Aerion, the U.S. company seeking to attract risk-sharing partners for a proposed supersonic business jet, has announced a number of design changes that it said are necessary to achieve weight and performance targets. The Mach 1.8 airplane’s forward fuselage has been reshaped to provide a slightly raised cockpit, larger cabin and reduced drag. Cabin height and width have grown slightly, as has the width of the cabin floor.
Derco Aerospace has won a contract from Singapore Technologies Aerospace to install new auxiliary power units and improved environmental control systems on four
Two EADS CEOs have swapped places–almost. Stéphane Mayer, who since 2003 was CEO of aerostructures and light aircraft specialist Socata, has moved to regional turboprop manufacturer ATR as its new CEO. Meanwhile, Jean-Michel Léonard, who was a former ATR CEO and used to be head of Airbus’ center of excellence in electric systems, has been appointed CEO of Socata.
Irvine, California-based Eaton Aerospace (Hall 3, Stand D5) admits to still being on the acquisition trail despite having doubled its revenues to $1.6 billion (2007 estimated) since its last visit to Le Bourget.
Desperately keen to present a positive image here at Le Bourget following the past two years’ industrial troubles, Airbus is working to ensure the support of production-line workers for its proposals to rationalize the business. Airbus plans to improve earnings before interest and tax by a cumulative $6.6 billion during by 2010 and to generate an additional $2.8 billion annual revenue from 2010.
U.S. equipment manufacturer Parker Aerospace (Hall 5 E21) is here at Le Bourget promoting its “core” flight-control, hydraulics, fuel and engine systems products in a “streamlined” exhibition stand. Parker is showing fuel-tank inerting systems, for which it has been working with original equipment manufacturers (OEMs) for the past four or five years, said technology and innovation group vice president Mark Czaja.
Mettis Aerospace (Hall 2B Stand J14A) has signed a three-year, $47-million contract with Spirit Aerosystems to supply forged aluminum and titanium wing-structure components for the Airbus A320 from 2008. The two companies also work together on A321 and A340 aircraft.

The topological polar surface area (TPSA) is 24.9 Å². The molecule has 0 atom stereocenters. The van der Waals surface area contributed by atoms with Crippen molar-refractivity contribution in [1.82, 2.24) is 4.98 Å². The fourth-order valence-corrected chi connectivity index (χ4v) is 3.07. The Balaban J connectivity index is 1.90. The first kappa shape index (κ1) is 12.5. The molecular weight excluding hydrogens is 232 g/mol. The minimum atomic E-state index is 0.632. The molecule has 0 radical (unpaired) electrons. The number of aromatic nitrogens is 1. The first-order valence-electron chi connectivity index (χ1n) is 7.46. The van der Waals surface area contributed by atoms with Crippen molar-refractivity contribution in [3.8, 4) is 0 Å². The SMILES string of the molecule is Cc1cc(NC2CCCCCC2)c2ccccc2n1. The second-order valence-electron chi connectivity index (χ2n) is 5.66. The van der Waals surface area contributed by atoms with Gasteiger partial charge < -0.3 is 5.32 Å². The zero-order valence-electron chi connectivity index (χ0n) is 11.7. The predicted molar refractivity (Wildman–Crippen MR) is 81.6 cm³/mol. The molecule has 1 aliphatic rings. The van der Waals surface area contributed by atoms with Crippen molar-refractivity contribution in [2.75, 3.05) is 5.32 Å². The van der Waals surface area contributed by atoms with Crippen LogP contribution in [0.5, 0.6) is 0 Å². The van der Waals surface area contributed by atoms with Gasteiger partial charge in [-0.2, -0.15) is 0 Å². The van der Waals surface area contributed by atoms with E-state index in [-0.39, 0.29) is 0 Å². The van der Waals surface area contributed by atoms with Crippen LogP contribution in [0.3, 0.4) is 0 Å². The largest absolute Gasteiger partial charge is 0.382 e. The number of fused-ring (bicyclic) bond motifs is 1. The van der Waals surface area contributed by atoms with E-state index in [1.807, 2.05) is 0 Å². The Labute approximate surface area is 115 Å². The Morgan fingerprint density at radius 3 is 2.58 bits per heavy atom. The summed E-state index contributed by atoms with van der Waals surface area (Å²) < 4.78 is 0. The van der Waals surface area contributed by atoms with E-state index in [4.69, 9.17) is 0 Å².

As the A400M program gathers force, Airbus Military has chosen Thales as its preferred partner for training systems. A formal agreement covers the delivery of full-flight simulators to AMSL, plus an MoU for the provision of training solutions to France and the UK. AMSL and Thales will pool their considerable resources to provide training systems and services for A400M customers.
Saab Avitronics has succeeded in an intense competition to supply the Airbus A400M military transport with its lifetime monitoring system, the first of which is due for delivery in 2009. The revenue from this deal could exceed $7.1 million and last for more than 10 years. Production of the LTMS will be conducted at the Saab Avitronics plant in Centurion, one of three it operates in South Africa in addition to four in Sweden.
Some 40 of the 400 companies belonging to Farnborough Aerospace Consortium (FAC), a trade association providing support to 1,200 aerospace- and defense-related companies in southern England, are enjoying “exhibition and marketing opportunities” here at Le Bourget. The organization “acts as a catalyst for business between large primes and the supply chain, particularly small- to medium-size enterprises.”